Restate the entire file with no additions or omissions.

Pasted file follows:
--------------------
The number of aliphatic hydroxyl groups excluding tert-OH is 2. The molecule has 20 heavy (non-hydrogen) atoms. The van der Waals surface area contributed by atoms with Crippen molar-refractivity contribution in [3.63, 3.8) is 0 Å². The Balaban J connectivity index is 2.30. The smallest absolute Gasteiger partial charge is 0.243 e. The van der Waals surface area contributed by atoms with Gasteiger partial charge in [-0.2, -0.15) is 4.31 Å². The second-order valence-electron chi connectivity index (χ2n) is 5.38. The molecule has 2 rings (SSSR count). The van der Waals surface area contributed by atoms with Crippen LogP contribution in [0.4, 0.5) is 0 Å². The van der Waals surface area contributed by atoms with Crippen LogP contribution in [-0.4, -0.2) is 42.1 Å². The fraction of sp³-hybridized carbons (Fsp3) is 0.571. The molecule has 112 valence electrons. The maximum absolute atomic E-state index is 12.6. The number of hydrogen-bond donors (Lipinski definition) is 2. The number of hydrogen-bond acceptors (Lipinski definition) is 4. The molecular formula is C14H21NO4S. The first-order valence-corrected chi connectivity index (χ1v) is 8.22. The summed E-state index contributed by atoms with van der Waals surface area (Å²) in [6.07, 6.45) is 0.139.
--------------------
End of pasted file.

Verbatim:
The number of aliphatic hydroxyl groups excluding tert-OH is 2. The molecule has 20 heavy (non-hydrogen) atoms. The van der Waals surface area contributed by atoms with Crippen molar-refractivity contribution in [3.63, 3.8) is 0 Å². The Balaban J connectivity index is 2.30. The smallest absolute Gasteiger partial charge is 0.243 e. The van der Waals surface area contributed by atoms with Gasteiger partial charge in [-0.2, -0.15) is 4.31 Å². The second-order valence-electron chi connectivity index (χ2n) is 5.38. The molecule has 2 rings (SSSR count). The van der Waals surface area contributed by atoms with Crippen LogP contribution in [0.4, 0.5) is 0 Å². The van der Waals surface area contributed by atoms with Crippen LogP contribution in [-0.4, -0.2) is 42.1 Å². The fraction of sp³-hybridized carbons (Fsp3) is 0.571. The molecule has 112 valence electrons. The maximum absolute atomic E-state index is 12.6. The number of hydrogen-bond donors (Lipinski definition) is 2. The number of hydrogen-bond acceptors (Lipinski definition) is 4. The molecular formula is C14H21NO4S. The first-order valence-corrected chi connectivity index (χ1v) is 8.22. The summed E-state index contributed by atoms with van der Waals surface area (Å²) in [6.07, 6.45) is 0.139.